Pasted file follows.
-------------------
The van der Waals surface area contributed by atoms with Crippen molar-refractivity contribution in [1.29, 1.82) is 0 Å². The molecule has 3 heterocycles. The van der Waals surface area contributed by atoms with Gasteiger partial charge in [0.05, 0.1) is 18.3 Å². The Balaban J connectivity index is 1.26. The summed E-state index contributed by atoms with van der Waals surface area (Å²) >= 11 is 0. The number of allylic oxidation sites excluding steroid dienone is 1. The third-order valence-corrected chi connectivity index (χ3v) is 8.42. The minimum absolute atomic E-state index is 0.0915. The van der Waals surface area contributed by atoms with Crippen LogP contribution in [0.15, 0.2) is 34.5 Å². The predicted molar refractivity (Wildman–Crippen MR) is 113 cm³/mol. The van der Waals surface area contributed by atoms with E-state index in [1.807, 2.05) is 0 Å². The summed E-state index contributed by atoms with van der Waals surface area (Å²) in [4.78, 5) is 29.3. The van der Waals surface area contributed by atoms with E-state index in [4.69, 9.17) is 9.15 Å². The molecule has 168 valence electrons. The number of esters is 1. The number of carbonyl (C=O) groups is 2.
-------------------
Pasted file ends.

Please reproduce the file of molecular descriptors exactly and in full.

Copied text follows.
The van der Waals surface area contributed by atoms with Crippen molar-refractivity contribution in [1.29, 1.82) is 0 Å². The molecule has 3 heterocycles. The van der Waals surface area contributed by atoms with Gasteiger partial charge in [0.05, 0.1) is 18.3 Å². The Balaban J connectivity index is 1.26. The summed E-state index contributed by atoms with van der Waals surface area (Å²) >= 11 is 0. The number of allylic oxidation sites excluding steroid dienone is 1. The third-order valence-corrected chi connectivity index (χ3v) is 8.42. The minimum absolute atomic E-state index is 0.0915. The van der Waals surface area contributed by atoms with Crippen LogP contribution in [0.15, 0.2) is 34.5 Å². The predicted molar refractivity (Wildman–Crippen MR) is 113 cm³/mol. The van der Waals surface area contributed by atoms with E-state index in [1.807, 2.05) is 0 Å². The summed E-state index contributed by atoms with van der Waals surface area (Å²) in [4.78, 5) is 29.3. The van der Waals surface area contributed by atoms with E-state index in [4.69, 9.17) is 9.15 Å². The molecule has 168 valence electrons. The number of esters is 1. The number of carbonyl (C=O) groups is 2.